The case for study as a spiritual discipline is mo re obvious yet. Even Albert Einstein, a Jewish but thorough-going secularist, acknowledged the religious roots of scientific discovery: The most beautiful experience we can have is the mysterious. It is the fundamental emotion, which stands at the cradle of true art and true science. Whoever does not know it and can no longer wonder, no longer marvel, is as good as dead. A knowledge of the existence of something we cannot penetrate, our perceptions of the profoundest reason and the most radiant beauty, which only in their most primitive forms are accessible to our minds—it is this knowledge and this emotion that constitute true religiosity.
Einstein was only following Sir Isaac Newton who believed his every discovery was a step toward uncovering the mind of God. What, then, is learning in the Jewish tradition if not precisely what
Newton believed: a spiritual voyage into the mind of God to wrest the secrets of the universe? Learning in a Jewish mold is not just mastery of facts. It is the union of those facts to a universe where all things are part of a single entity emerging from the unity of the divine mind behind it. Study occurs in a group, a community, not just as an individual student who pays tuition and shows up for a lecture or two. As wonderful as extra-synagogue learning opportunities are, they cannot form the basis of genuine community: Parker’s academic community, engaged in a passionate search fortruths that matter. So, the synagogue as spiritual community needs to be partly a community of healing and partly a community of study, on the highest level. Alternatively,we can say that since healing and study must equally be pursued in a community, the synagogue needs to be the place where healing and study occur, not as isolated activities, but as communal ventures. We should similar ly revisit the promise of civic community. I said above that the synagogue as civic community has been replaced by the synagogue asmarket community, for the simple reason that the natural community of Jews who live in proximity to each other and who are socially isolated from other sources of companionship and information (like an old-time Iowan farm community) have disappeared. But the concept of civic community is still viable; more, it is desirable. A civic community is a community that comes together to create a viable civic entity, what the Romans called civitas, the word from which we derive our term “city.” That civitas featured two things: prayer as a communal people and civic virtue—performing good deeds for each other as communal members.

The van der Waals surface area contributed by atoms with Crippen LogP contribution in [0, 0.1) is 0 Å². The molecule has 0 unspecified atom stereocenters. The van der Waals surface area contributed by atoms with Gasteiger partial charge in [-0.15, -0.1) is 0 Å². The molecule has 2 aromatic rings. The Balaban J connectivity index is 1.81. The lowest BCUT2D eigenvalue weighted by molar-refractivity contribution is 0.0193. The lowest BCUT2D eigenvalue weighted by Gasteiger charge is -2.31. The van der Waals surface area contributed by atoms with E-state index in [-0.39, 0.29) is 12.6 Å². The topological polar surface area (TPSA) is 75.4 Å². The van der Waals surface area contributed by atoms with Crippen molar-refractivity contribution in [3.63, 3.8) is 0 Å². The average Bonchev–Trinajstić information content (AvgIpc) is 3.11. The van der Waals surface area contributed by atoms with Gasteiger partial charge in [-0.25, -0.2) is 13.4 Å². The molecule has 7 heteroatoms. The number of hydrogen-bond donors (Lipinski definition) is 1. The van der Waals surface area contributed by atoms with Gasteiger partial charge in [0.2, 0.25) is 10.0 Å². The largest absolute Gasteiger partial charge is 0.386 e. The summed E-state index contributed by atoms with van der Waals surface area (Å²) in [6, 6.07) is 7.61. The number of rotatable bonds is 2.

Synagogues, at best, therefore, are also civic communities, featuring prayer and good deeds. But they are no longer geographically natural ones, the way they were when we lived in ghettos, self-imposed or otherwise. Then, community was bestowed; we inherited it; it was a given that we never questioned.
Now we choose what community we call our own as we choose the responsibility we have within it. Here is where the S2K “spokes” of prayer and good deeds enter. Prayer isobvious. It arises because it summons Jewish community at its best; Jews come together in prayer to renew the covenant at Sinai. Good deeds, too, follow logically. They are the synagogue activities that arise from being a civitas, a “civic community,” in the religioussense. The synagogue celebrates its transcendent values in its worship and puts them into practice in the good that it does to the larger civic community of which it is a part. In antiquity, cities saw that larger community as the province, the kingdom, or the empire. Nowadays, synagogues see it as the larger civic entities without which they would disappear: the neighborhoods, cities, and country on which synagogues depend and according to whose laws they prosper. Good deeds are like liturgy; they are liturgia, avodah, “public works” that we enter into as our sacred—that is, non-utilitarian—recognition that we owe what we owe, regardless of payback.
Toward a Transcendent PurposeSpiritual community, then, is distinctly not a market community, where payback is everything. It is a combination of civic, therapeutic, and academic community, where we seek to do what is right, to support one another in our personal needs, and to arrive at ultimate truth together. These are not simply optional activities that members elect or not (according to utilitarian payoff). They arise as a matter of principle, because these are things that human beings at their best and at their core value most. Otherwise, our spiritual community falls by the wayside.